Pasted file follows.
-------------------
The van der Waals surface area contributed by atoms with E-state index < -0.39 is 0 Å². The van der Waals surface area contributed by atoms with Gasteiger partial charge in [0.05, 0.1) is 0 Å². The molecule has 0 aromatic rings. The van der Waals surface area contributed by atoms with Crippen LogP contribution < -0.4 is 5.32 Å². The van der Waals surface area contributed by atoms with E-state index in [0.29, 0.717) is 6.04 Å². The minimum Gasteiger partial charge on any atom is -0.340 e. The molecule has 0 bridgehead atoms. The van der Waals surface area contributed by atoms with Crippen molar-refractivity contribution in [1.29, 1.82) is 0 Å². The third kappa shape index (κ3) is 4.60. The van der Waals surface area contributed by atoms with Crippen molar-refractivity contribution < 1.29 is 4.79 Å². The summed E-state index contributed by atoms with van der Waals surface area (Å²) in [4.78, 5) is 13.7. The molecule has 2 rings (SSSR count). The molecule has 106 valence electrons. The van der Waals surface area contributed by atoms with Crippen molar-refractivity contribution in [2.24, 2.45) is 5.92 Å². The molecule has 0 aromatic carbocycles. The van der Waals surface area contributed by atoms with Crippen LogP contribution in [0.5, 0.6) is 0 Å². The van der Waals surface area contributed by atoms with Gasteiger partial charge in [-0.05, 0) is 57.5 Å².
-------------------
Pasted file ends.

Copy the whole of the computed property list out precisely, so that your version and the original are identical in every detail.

The van der Waals surface area contributed by atoms with E-state index < -0.39 is 0 Å². The van der Waals surface area contributed by atoms with Gasteiger partial charge in [0.05, 0.1) is 0 Å². The molecule has 0 aromatic rings. The van der Waals surface area contributed by atoms with Crippen LogP contribution < -0.4 is 5.32 Å². The van der Waals surface area contributed by atoms with E-state index in [0.29, 0.717) is 6.04 Å². The minimum Gasteiger partial charge on any atom is -0.340 e. The molecule has 0 bridgehead atoms. The van der Waals surface area contributed by atoms with Crippen molar-refractivity contribution in [1.29, 1.82) is 0 Å². The third kappa shape index (κ3) is 4.60. The van der Waals surface area contributed by atoms with Crippen molar-refractivity contribution < 1.29 is 4.79 Å². The summed E-state index contributed by atoms with van der Waals surface area (Å²) in [4.78, 5) is 13.7. The molecule has 2 rings (SSSR count). The molecule has 106 valence electrons. The van der Waals surface area contributed by atoms with Crippen molar-refractivity contribution in [2.24, 2.45) is 5.92 Å². The molecule has 0 aromatic carbocycles. The van der Waals surface area contributed by atoms with Crippen LogP contribution in [0.5, 0.6) is 0 Å². The van der Waals surface area contributed by atoms with Gasteiger partial charge in [-0.05, 0) is 57.5 Å².